At that same moment, in a small two-bedroom condo fifteen-hundred miles away, I'm sitting up in bed, thinking about -- well, nothing really.
I stare in silence at the TV set in the corner of my parents' guest bedroom -- maybe not at it so much as through it -- while the Today show drones on and on. This is in no way an endorsement of that program, as anything on the television would provide the same focal-point of worthless distraction, and in fact has for most of the early morning and previous night. MTV2 has supplied me with enough colors and sounds to hold my attention and replace the sleep I've desperately desired, but which has refused to come.
I watched videos throughout the night, while taking in none of them. I listened to the occasional passing car or two outside my window slowly multiply until becoming the steady din of morning traffic. I saw the curtain over that same tiny window begin to glow as the sun came up.
I did anything but sleep.
Heroin addicts fresh out of rehab don't sleep. They can't sleep.
Where I am at 8:46:40am on the morning of September 11th, 2001, is the culmination of a ten-month-long spiral into oblivion. It began in Los Angeles, where I lived with my wife in an impressive two-story apartment on the edge of Beverly Hills. I worked as a television executive. I made six figures. I drove a fast car. I had a life few could complain about -- which made it all the more sadly ironic that in truth, I was frightened, insecure and more than likely clinically depressed. At some point, I began to feel my wife pulling away from me. I began to feel my life ripping apart, even though no one could see the straining in the fabric or the tearing at the seams.
I felt like I was being abanoned by her -- like I was being left behind. I felt completely alone.
So I found something to help me feel warm, comfortable and safe from harm.
What began as an occasional means of self-medication quickly turned into a constant hallucinatory nightmare of homemade pipes, scorched tin-foil, lies, cover-ups, broken promises and the terrified realization that I couldn't wake up, no matter how hard I tried. It drained me of every penny I had. It crushed my already tenuous relationship with my wife. It ate my soul alive.
Finally, at the beginning of August, 2001 -- realizing that I had almost nowhere left to turn and no one left to turn to -- I asked my wife to drive me to the airport, allowed one last painful kiss between us, and got on a plane and came home to Miami. When I arrived, my heartbroken parents picked up their damaged, dying son and drove him to a public rehab facility.
I spent four days in gut-wrenching detox, having my insides liquify and try to escape my body through any and every possible route -- like rats abandoning a sinking ship.
I spent the next month trying to recover from what I'd spent the past nine months doing to my body, mind and soul.
During that time, my wife moved out of our apartment -- leaving me without so much as a glance over her shoulder. During that time I gave up my job -- leaving it without so much as a glance over my shoulder.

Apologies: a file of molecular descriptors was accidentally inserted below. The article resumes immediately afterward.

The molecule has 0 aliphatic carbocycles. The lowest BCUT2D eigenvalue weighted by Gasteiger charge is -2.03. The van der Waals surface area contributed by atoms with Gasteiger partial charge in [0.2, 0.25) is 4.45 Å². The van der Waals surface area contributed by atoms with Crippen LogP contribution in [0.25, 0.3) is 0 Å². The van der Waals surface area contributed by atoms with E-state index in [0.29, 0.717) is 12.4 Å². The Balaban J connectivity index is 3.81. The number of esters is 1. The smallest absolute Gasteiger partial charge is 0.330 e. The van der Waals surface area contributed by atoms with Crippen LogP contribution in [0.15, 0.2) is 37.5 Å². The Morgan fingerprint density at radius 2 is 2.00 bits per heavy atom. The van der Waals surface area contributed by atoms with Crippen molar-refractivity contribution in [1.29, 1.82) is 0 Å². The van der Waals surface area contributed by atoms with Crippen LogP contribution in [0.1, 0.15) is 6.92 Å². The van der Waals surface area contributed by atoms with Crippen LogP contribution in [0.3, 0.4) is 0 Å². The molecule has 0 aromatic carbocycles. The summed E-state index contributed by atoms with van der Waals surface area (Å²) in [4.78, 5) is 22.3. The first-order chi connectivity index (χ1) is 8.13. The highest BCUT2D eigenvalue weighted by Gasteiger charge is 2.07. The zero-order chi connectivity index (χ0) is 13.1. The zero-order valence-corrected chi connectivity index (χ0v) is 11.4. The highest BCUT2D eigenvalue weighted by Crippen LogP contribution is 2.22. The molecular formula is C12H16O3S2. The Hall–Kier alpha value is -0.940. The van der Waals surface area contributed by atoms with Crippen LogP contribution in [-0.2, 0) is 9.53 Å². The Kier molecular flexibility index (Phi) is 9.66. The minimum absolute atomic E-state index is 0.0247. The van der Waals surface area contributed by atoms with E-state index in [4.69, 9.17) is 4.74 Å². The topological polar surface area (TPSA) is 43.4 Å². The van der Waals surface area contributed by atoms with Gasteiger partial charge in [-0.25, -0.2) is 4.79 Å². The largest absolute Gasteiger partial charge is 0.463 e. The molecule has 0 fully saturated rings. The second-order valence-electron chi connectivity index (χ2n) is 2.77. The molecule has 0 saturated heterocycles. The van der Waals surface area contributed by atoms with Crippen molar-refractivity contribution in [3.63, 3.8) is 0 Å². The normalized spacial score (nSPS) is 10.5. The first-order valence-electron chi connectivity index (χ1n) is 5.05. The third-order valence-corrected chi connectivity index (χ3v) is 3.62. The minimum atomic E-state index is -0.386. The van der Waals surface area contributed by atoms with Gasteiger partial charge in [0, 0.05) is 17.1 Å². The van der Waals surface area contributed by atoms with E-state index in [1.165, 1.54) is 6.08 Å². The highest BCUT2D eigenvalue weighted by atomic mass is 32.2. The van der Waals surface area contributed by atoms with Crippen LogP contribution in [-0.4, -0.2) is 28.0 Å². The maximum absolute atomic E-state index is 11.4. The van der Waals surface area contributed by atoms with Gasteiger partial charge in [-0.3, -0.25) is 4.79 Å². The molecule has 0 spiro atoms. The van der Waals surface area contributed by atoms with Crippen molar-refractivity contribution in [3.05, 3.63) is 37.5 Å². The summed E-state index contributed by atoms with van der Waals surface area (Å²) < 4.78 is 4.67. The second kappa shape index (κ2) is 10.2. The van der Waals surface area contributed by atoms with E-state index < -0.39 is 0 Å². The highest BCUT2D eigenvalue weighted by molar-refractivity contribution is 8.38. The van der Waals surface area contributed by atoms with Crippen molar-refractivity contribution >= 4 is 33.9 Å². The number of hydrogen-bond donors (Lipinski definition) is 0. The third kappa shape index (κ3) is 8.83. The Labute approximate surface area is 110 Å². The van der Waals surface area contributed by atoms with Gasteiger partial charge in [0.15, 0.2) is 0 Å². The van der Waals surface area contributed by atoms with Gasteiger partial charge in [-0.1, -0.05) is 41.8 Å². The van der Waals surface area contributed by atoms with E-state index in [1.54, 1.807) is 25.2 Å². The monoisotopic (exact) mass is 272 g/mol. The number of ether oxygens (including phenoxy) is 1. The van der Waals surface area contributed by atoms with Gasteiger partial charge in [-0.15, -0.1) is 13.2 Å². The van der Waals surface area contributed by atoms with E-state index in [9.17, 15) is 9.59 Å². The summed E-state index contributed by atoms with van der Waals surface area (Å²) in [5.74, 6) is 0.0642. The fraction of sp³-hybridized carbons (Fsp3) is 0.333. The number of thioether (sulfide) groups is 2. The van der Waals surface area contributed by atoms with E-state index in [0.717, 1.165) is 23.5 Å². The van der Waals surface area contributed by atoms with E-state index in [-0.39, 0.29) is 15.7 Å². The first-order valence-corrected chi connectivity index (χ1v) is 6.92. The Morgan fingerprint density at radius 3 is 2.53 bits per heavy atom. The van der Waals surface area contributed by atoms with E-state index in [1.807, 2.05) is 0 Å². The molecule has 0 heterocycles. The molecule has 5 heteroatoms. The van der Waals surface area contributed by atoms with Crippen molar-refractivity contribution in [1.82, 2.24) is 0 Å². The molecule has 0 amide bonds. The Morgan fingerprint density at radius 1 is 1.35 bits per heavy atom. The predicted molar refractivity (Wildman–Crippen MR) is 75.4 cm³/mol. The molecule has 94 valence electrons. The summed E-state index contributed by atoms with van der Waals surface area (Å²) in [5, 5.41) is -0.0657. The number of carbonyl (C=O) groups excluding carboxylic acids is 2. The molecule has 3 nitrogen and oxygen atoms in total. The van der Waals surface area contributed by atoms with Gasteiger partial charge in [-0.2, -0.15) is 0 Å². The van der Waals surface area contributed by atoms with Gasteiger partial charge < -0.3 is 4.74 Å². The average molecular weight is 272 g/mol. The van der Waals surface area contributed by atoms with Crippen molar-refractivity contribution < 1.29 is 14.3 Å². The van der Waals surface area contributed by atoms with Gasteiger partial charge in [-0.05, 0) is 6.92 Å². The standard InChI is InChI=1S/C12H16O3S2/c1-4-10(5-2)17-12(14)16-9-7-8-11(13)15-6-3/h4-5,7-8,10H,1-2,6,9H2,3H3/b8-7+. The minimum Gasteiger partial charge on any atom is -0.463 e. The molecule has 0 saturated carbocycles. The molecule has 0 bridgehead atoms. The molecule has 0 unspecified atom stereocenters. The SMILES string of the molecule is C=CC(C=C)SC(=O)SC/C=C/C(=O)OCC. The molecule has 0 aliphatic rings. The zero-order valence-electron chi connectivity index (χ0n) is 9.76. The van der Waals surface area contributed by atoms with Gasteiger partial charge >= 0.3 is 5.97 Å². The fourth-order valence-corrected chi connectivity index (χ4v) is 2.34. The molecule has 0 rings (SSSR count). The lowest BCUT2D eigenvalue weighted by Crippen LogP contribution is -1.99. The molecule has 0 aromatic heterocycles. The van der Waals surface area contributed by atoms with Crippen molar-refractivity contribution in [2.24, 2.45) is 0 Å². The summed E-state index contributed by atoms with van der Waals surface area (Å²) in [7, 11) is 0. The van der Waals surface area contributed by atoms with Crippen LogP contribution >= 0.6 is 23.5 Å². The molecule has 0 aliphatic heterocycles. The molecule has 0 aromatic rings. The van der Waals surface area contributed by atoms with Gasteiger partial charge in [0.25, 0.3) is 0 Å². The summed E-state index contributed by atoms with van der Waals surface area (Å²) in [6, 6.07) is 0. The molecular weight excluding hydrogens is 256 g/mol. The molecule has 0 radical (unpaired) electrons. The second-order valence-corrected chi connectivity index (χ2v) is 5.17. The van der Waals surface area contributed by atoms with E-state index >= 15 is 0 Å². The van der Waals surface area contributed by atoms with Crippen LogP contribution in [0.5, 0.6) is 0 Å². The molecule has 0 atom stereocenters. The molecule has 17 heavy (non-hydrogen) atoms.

The day after I left rehab, my father and I flew back to a haunted Los Angeles. We packed up what little was left of my life, put it into storage and drove my car back to Miami -- back to my parents' small two-bedroom condo.
We arrived five days ago.
I haven't moved since.
Five days ago marked the first day of the rest of my life -- the rest of my life doing absolutely nothing.
I don't eat. I don't sleep. I don't speak. I exist only within the tiny confines of this guest bedroom. I watch TV. I walk a few steps to the bathroom. I don't even think about what to do next. I don't even know where to begin. It's as if I'm nothing but empty space.
I'm not even aware of what Matt Lauer is talking about at 8:46:40am, because I'm not paying the least bit of attention. It's four minutes later, though, at 8:50am, that something breaks my reverie. I blink -- my brain finally seeming to activate as if cued by some mysterious force. Lauer says something about a very big story; he says something about an accident at the World Trade Center. The Today show goes to commercial. In a daze I pick up the remote and switch over one channel to ABC. That's when I see for the first time what happened at 8:46:40am, fifteen-hundred miles away.
I slowly get out of bed and stand, my jaw going slack. I'm moving before I know it, throwing open the bedroom door and storming out into the living room. There my mother is staring at the TV; her face is a mask of awe and horror. We begin talking about what's happened; my voice is dry and scratchy from not having been used in days. There's confusion and fascination, a sense of amazement at what's surely a tragic accident. This thought is still firmly entrenched in my brain when a jet -- United Flight 175 out of Boston -- screams into the live picture for only the briefest moment before disappearing into the other tower. For a split-second there's nothing -- then a massive fireball erupts which splits the building in half in a blossom of orange and black, and a shower of debris.
My brain can't process the image fast enough, and my first thought is, "How could that kind of mistake happen twice?"
After only one more breath -- one more second to allow it all to sink in -- do I realize what's happened.
The next few hours are spent as one with millions across the nation and around the world. I watch in absolute horror as my country is attacked, as people are killed, and as indescribable chaos reigns. I pace maniacally back and forth in front of the TV. I feel like a caged animal. I want to do something. I feel utterly helpless and I want to do something. I want to work. I want to help. I want to get the hell out of here. I want to live. People are dying, and I'm wasting away here. I want to live. I want to make a difference somehow. My life isn't over.